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Katy Dara is currently an intern at the NYS Writers Institute. She is a UAlbany junior studying Communications and Journalism with a minor in theatre. She is also pursuing a Master's degree in interpersonal communication through a combined B.A./M.A. program. Katy is involved on-campus as a member of the Marching Great Danes marching band, a reporter for the Albany Student Press, and an on-air DJ for WCDB, the campus radio station. She is from Long Island, NY.

Katy Dara

An experience like no other

By Katy Dara

When one thinks of a book festival, what comes to their mind is probably something like the Scholastic Book Fairs we had growing up; the most exciting day of elementary school, when a pop-up bookstore would appear for a day. We could buy any books we wanted, or at least that our lunch money allowed us to.


That’s what I pictured going into the Albany Book Festival. What met me instead was an event celebrating the written word like no other.

The second annual Albany Book Festival, held at the University at Albany on Saturday, Sept.14, 2019, featured countless books and nearly 100 authors, with a variety of speaking engagements for every kind of audience. I had the privilege of attending numerous panels and presentations given by authors throughout the day.

One panel that struck me was comprised of Young Adult genre authors. The three featured authors were L.M. Elliott, Stephanie Jimenez, and Hollis Seamon. They came from a variety of backgrounds, but they were united by the fact that they publish their works under the same genre. I was lucky enough to meet and chat with Laura (pen name L.M.) Elliott afterwards.

“It’s been great fun. That panel (YA) was particularly interesting because we all kind of come from different perspectives. There’s this new talented writer [Jimenez] who’s got her first novel out, which is so exciting for her. And Hollis of course has experience as an educator as well an an author. So it’s always great for me because I learn from other authors and kind of get re-energized about the craft and the delight of writing. It’s great for me.”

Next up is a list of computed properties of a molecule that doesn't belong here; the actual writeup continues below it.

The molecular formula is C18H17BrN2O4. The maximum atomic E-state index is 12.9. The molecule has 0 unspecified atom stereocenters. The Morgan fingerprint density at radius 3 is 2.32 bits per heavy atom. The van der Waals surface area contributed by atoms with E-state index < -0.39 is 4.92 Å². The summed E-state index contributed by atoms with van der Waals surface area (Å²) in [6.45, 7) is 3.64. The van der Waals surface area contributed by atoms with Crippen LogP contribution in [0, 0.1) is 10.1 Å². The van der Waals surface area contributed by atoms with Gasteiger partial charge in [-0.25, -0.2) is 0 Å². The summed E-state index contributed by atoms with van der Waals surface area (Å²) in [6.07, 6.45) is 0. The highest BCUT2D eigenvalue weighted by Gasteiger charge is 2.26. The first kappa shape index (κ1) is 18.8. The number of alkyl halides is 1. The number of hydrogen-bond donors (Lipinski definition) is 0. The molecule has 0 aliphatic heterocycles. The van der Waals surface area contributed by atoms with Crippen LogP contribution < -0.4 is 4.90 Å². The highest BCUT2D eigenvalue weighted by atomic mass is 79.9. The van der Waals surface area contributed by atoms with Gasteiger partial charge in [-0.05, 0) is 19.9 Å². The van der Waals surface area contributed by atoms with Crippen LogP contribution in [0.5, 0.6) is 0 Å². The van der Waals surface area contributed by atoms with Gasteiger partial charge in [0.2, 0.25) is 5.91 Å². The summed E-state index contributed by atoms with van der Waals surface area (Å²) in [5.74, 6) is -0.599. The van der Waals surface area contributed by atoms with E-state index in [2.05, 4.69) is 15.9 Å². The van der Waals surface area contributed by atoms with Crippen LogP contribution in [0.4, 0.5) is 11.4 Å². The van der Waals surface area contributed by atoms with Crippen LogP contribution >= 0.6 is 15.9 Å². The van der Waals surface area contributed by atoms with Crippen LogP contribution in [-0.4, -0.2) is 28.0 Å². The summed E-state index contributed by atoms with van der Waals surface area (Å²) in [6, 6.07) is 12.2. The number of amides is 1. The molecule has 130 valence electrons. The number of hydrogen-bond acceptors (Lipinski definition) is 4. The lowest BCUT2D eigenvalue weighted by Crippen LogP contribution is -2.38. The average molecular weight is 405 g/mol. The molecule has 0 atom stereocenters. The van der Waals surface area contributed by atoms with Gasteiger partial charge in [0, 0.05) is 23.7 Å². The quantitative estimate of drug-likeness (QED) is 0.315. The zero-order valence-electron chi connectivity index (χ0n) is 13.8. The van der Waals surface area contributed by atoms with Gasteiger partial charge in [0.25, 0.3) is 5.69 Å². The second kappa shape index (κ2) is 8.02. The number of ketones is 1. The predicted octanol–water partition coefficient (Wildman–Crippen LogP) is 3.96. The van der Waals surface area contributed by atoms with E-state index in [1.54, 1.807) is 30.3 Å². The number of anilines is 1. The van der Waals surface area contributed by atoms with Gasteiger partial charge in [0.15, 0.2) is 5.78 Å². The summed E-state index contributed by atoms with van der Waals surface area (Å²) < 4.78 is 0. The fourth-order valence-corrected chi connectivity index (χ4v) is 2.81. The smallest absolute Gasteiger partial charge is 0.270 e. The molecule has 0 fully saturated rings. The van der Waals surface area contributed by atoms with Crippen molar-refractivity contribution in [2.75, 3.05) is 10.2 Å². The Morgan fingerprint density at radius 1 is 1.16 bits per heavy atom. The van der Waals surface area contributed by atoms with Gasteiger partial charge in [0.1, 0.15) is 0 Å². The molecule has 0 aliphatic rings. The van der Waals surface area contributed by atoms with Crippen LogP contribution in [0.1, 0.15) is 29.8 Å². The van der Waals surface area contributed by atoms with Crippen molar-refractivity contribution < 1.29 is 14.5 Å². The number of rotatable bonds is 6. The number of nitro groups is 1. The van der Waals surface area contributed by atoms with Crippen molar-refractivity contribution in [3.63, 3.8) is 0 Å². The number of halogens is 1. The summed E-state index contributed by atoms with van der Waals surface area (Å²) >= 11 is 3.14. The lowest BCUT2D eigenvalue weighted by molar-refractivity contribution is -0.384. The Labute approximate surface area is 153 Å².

It is no surprise why I was drawn to Elliott. Like most people my age, I got caught in the Hamilton musical craze circa 2016. When I heard Elliott had published a YA historical fiction novel titled Hamilton and Peggy, how could I not want to learn more?

When asked about her novel, Elliott lit up. She dove passionately into the story of Peggy Schuyler, the history she dug up while writing the novel, and the erasure of a remarkable woman in the making of a Broadway musical.

L.M. Elliott. Photo by Mary Noble Ours

L.M. Elliott. Photo by Mary Noble Ours

“She was just fascinating. There was just one thing after another that I discovered about her. Only tiny bits and pieces, but what a great character! She was easy to build once I started researching all of this.”

The subject matter resonates with several audiences. Young people like to read the story as part of their passion for Hamilton, which simultaneously teaches them more about American history. Additionally, the entire Schuyler family has close ties to Albany. 

“Peggy’s father was George Washington’s right-hand man for spy-mastering, and Peggy stayed here in Albany. Eliza and Angelica were gone, but Peggy witnessed all of the most momentous events of the war that happened here, like the Battle of Saratoga.”

Elliott gave tidbits of information she found along her writing journey, mostly from letters between Peggy Schuyler, Alexander Hamilton, and their close associates. The musical that took Broadway by storm paints Peggy as a minor character, with less than 10 minutes of stage time and only 36 words in the script. History paints a very different picture of a brave, fiery woman ahead of her time.

“One of Hamilton’s best friends, James McHenry (of Fort McHenry), wrote him a letter criticizing Peggy as being a ‘Swift’s Vanessa,’ referring to a Jonathan Swift poem. It’s 18th century code for a woman being too smart, too articulate, and too keen on talking politics with men to be likable. McHenry said to Hamilton, ‘I’m sure she’ll put herself in her right place, tell her so.’ I don’t think Peggy ever did. I don’t think Hamilton ever told her.”

We sat talking for nearly 20 minutes, but it felt like 30 seconds. To see an author in-person, and one who is so passionate about their work, is an experience like no other. We are all united by stories, and the Albany Book Festival celebrated these stories in a unique way unmatched by anything else I have experienced.

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